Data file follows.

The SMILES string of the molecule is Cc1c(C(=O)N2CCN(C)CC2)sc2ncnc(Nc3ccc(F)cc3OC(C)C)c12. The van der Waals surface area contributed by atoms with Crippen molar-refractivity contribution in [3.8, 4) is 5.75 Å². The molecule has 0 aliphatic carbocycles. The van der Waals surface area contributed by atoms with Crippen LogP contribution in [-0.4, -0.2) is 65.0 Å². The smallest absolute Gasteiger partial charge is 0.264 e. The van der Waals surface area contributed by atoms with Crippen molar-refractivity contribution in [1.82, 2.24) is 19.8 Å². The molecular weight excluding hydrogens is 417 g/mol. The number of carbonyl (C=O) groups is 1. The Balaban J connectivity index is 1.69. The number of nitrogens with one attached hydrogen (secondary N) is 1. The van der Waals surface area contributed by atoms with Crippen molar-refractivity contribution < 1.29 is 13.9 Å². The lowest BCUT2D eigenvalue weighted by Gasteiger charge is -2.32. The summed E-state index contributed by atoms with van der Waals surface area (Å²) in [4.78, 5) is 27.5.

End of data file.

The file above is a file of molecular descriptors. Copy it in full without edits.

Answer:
The SMILES string of the molecule is Cc1c(C(=O)N2CCN(C)CC2)sc2ncnc(Nc3ccc(F)cc3OC(C)C)c12. The van der Waals surface area contributed by atoms with Crippen molar-refractivity contribution in [3.8, 4) is 5.75 Å². The molecule has 0 aliphatic carbocycles. The van der Waals surface area contributed by atoms with Crippen LogP contribution in [-0.4, -0.2) is 65.0 Å². The smallest absolute Gasteiger partial charge is 0.264 e. The van der Waals surface area contributed by atoms with Crippen molar-refractivity contribution in [1.82, 2.24) is 19.8 Å². The molecular weight excluding hydrogens is 417 g/mol. The number of carbonyl (C=O) groups is 1. The Balaban J connectivity index is 1.69. The number of nitrogens with one attached hydrogen (secondary N) is 1. The van der Waals surface area contributed by atoms with Crippen molar-refractivity contribution < 1.29 is 13.9 Å². The lowest BCUT2D eigenvalue weighted by Gasteiger charge is -2.32. The summed E-state index contributed by atoms with van der Waals surface area (Å²) in [4.78, 5) is 27.5.